AFS CW 2005 - G0RTN

I'm an AFS virgin - in fact this was my first domestic contest except for doing the night shift at a VHF Field Day from GI about 6 or 7 years ago so it was definitely a learning experience! I managed a paltry 52/44/30/25 for 1510 claimed points with 100W from an Icom 7400 and a trap dipole on top on the tower block I live in, in a slight inverted vee with the apex at about 33m agl. My antenna was undoubtedly too high for AFS, although nor is it any great shakes from DX. (There are JAs on 80 metres? Really? I never hear them!) But it does do a good job for EU contacts in the 1,000 to 3,000 km or so range and it kicks ass seriously on 40.

OK, this is your first ever AFS contest, you have little experience of 80 metre operation, you suffer from intermittent 20 over 9 QRN on 80 and youíre not convinced your antenna is the best. How do you start the contest? Well, if you're me, the answer's simple - get on 3.5103 about 20 minutes before the contest and CQ, and try and hold the bottom of the band!

When I finish my initial CQ CONTEST call about 4 stations are calling me, with G3NOH, all of 7 miles or so away in Ealing being first in the log. For the next few minutes I am piling them in! I have never quite had this experience at the start of a contest, however, and in a panic I completely forget what the pretty little buttons on my radio are for and I am sending morse like I have gloves on. Anyway, G4PIQ opens up 3.5100 dead after about 5 minutes, with lots of power and what I supposed (correctly) was a key click machine, aka an FT1000MP (sorry mate, but they are!) I tried to hang on for a minute or so, but then my intermittent local QRN burst open at 20 over 9 - time to S&P the big guns still loud enough to be heard over the top of it. Lesson - if you're going to take the bottom of the band, take the bottom of the band.

S&Ping up the band I was more worried to find that I was continually being beaten to the punch in the frenetic first half hour of the contest. However, I get most of the big guns between 3.510 and 3.530, when the QRN starts again and I scoot between the really big sigs and I'm up at 3.548 or so when it stops, where I find G0PZA for an intra-team point. However, between here and 3.570 action is less frenetic and I can work most stations first call and in a blessed QRN free period coming up to 1500 I keep the rate meter up at 60/hour.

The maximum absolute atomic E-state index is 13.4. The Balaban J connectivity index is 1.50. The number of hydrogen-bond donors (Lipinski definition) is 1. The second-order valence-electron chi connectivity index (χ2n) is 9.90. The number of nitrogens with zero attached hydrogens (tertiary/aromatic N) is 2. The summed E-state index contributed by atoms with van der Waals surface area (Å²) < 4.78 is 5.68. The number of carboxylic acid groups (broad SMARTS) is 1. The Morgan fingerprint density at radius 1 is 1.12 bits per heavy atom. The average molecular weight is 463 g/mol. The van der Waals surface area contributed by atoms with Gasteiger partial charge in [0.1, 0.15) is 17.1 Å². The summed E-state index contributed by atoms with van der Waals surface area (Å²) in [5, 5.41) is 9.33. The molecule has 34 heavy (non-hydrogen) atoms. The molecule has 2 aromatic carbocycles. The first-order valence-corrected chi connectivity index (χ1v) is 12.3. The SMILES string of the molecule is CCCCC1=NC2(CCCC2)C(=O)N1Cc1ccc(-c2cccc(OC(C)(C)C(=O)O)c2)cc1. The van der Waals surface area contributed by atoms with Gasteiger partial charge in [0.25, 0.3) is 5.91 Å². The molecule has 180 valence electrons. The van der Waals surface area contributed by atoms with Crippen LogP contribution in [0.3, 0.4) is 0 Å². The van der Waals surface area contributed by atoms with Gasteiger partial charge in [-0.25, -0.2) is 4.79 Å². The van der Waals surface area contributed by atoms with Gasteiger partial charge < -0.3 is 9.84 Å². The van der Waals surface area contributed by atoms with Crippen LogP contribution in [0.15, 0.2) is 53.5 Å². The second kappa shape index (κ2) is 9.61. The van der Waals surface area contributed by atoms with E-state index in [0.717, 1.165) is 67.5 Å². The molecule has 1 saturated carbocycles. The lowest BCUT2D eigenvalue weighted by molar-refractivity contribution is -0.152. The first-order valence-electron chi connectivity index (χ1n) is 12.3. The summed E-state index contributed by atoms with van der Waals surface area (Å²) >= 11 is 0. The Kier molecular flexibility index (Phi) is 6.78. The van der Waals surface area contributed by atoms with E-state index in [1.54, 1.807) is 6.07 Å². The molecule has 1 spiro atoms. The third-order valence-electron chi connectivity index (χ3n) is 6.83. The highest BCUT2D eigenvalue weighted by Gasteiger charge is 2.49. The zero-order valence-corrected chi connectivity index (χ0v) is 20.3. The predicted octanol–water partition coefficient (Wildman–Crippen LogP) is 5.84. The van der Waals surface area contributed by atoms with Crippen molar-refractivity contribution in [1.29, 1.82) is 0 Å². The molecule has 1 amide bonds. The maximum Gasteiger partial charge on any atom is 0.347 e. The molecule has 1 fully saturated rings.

I decide not to enter the QRS corral at this stage but go back to the bottom of the contest segment. 3.5125 is as free as anything ever is down there for a run but I struggle to get rate going. Returning to S&P, I already seem to have picked the 10 to 30 window clean, but the 30 to 48 section, which I skimmed through when plagued by QRM keeps the rate up. However, after about 1530 things go phut and I can't find many new stations, nor does CQing produce much - the rate is dismal around 565 but I can't keep a free space around 545 or below. I do find G4KLF working another station around 535 and call him 200Hz or so off for another intra-club QSO. Around 1545, I move up into the QRS corral in search of fresh meat, and although the QSOs are exceptionally slow every CQing station is new. I pass the 100 QSO mark at 1604Z and am feeling confident that with a bit of luck I can hit the 180 QSO mark as I am much more in my stride than at the beginning of the contest.

From about 10 minutes after sunset, 1615 or so, the band seems to change dramatically and goes long, producing another reasonable burt of rate while S&Ping, and the other South East England stations seemingly weaker reducing QRM levels. GM and GW calls are much in evidence. By about 1645 however, this new source of points also goes flat and I start to flap a bit. It reminded me a bit of running out a CQWW CW on 80 metres. The next hour is steady but frustratingly slow. Every time I CQ, the QRN bursts and when I S&P, even with the noise level down to the local background S3-4 I just canít find anyone to work.

I crawl along putting QSO 150 in the log at 1747. However that includes a dupe and I'm sure to lose some points in adjudication so I need a few more to be sure of my pre-contest absolute minimum acceptable score of 1500 points (I'd been hoping for 2000!). I just can't find anyone to work and tread warily back up into the QRS corral at 1755 for 2 final QSOs - both painfully slow for this self-professed speed merchant but they bring me up to a final claimed score of 1510 points. All but two QSOs - LY2BX and DK2IO are inter-G - but I was pleased to pick up GU4YOX and GD0EMG for my last two UK DXCC countries (I've only been active from England since September and my GI QSOs don't count for DXCC from here).

I CQ on 3.524 and after chatting to Garo G0PZA, my fellow Whitton club member, I start nattering to a DL. During the QSO, a friend calls over and turns my heating on while heís waiting for me to finish. Instantly the QRN bursts and I think I have located the source of my QRN problems - the electrical control system for my gas boiler. If this is the case (experiments over the next few days!!!) there's stuff all I can do about it other than not turn the heat on when I'm on 80 metres, as I don't own this flat and am under dire threats if I do anything to the heating.

Anyway, the contest was good fun, and I'll be loaded for bear next year. Maybe a trip to the country with an amplifier and a wire just off the ground? In any case I was glad to have got the Whitton club to enter this contest for the first time and to fly the CW flag from the amateur radio desert of Central London.

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